Can ZeuS Malware Bypass Two Factor Authentication?

Multiple 2FA solutions are available today, e.g. SMS-based OTP, TOTP-based OTP, PUSH notifications, token generators, etc. Time-based One Time Password (TOTP) service is one of the strongest and most secure two-factor authentication solutions available. This authentication algorithm (TOTP) contrives providing absolute and impenetrable security to its users, to protect the integrity and privacy of their data. ZeuS malware, on the other hand, is a malware/trojan that is designed primarily to infiltrate or bypass a user’s security and steal their confidential data. There is continuous war for security between the 2FA solutions that use TOTP and ZeuS, and ZeuS has just won a battle, if not the war itself.

What is ZeuS malware?

ZeuS a.k.a. Zeus or Zbot is a Trojan horse malware, that was primarily designed to steal financial data from Windows-based systems. It was first identified in 2007 when used to steal information from United States Department of Transportation. Since then, it has compromised the accounts on websites of many companies, such as NASA, Oracle, Cisco, and Amazon, to name few. Even to date, it is very hard to detect because of its stealth techniques.

What does it do?

While ZeuS can already carry out a number of malicious activities on the infected systems, it can be tailored to perform some more, depending on how the owner of the malware wants it to function. It is mostly used as a financial services trojan to target the credentials from the machine it has infected. ZeuS hides itself in the user’s device and intercepts the transactions/activities that the user performs on the infected device. ZeuS malware creates a botnet, a network of malicious servers, that collect user-data and perform large scale attacks. Through activity monitoring and keylogging, it steals a user’s credentials and confidential data. It may also generate fraudulent notifications that redirect the user to a malicious command and control server controlled by the attacker and mislead them into providing confidential information.

How it affects SMS-based 2FA?

ZeuS malware can also infiltrate the security standards on a user’s mobile device and monitor the user’s activity, such as key presses, visited websites, and notifications. Till date, many users rely on SMS-based OTP for two-factor authentication. While monitoring the user’s mobile device, ZeuS steals the credentials entered by the user, such as login ID, password, and registered mobile number to send SMS-based OTP. SMS-based OTPs can be intercepted both on the user’s device and on the carrier signal. ZeuS malware sends these details to the attacker, who can bypass the security through the stolen credentials. The attacker can also request new SMS-based OTPs and use it to infiltrate the user’s data. ZeuS botnets have been able to bypass 2FA and attack banks and other financial institutions in the past.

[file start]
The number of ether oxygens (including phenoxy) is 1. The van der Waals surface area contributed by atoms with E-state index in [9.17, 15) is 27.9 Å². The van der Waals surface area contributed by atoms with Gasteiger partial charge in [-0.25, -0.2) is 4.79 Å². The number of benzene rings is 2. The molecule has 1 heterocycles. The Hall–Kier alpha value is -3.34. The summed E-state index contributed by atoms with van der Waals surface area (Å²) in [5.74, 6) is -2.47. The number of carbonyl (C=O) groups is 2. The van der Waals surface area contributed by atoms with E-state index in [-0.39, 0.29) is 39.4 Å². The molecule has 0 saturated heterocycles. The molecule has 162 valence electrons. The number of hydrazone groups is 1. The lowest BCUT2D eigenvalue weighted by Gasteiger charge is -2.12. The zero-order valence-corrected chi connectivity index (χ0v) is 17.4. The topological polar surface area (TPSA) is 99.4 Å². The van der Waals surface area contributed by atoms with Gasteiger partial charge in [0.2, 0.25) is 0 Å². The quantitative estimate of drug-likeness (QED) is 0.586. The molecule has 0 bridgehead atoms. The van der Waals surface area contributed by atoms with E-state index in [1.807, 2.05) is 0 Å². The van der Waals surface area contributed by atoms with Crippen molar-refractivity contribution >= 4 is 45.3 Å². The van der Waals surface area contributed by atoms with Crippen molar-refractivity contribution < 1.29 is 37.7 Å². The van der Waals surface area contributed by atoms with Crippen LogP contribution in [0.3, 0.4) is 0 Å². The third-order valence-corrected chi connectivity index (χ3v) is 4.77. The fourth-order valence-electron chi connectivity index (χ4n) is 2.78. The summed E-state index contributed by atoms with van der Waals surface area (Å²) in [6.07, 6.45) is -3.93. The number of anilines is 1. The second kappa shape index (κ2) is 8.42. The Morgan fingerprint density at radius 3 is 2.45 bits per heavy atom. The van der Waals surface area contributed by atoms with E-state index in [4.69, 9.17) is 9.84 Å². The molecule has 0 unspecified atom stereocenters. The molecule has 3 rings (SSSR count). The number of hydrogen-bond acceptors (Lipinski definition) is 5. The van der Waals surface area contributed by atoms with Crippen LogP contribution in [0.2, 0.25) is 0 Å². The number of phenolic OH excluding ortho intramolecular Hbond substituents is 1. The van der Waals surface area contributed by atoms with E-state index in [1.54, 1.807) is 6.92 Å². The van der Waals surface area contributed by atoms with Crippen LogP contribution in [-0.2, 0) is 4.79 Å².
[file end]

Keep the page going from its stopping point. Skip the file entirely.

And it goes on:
How to protect against ZeuS?

The safety and security of the device on which the 2FA token is delivered or generated, comes first. The weakest link is the device and the human that uses it. Smartphone devices that use hardware level encryption, such as Apple, are nearly impossible to crack. Also, Apple devices can only install or run applications available on the App Store, which itself scans each app for the presence of malicious code and discards/blocks any app that fails the check. On the other hand, cheap devices may only have software level encryption that can be broken by attackers. Keep your device free from malware and do not run any app from unknown/insecure origins. Also, browse the Web safely, learn tips on how to avoid malicious links and websites.

While ZeuS malware may intercept the credentials and SMS-based OTPs on the user’s device, it is still difficult for ZeuS or any malware to break the encryption of many 2FA solutions, e.g. TOTP and token generating devices (disconnected or connected). It is hard to duplicate the disconnected token generating devices because they have no connection to a user’s device. Software tokens (e.g. TOTP) and connected token generating devices have a strong encryption that is nearly impossible to break in time constraint in which the token has to be inserted for verification. The easiest solution to safeguard your privacy and enforce security are tokens that use TOTP-based 2FA. Against malwares and spywares, such as ZeuS, 2FA still has the upper hand.

Give up SMS-based authentication, and update to the new standards of security. Use 2FA solutions such as Google Authenticator or REVE Secure that provide multi-level security in the app itself to safeguard the user’s private key used for time-based OTP generation. 2FA solutions remain one of the largest and most secure security solutions to safeguard privacy.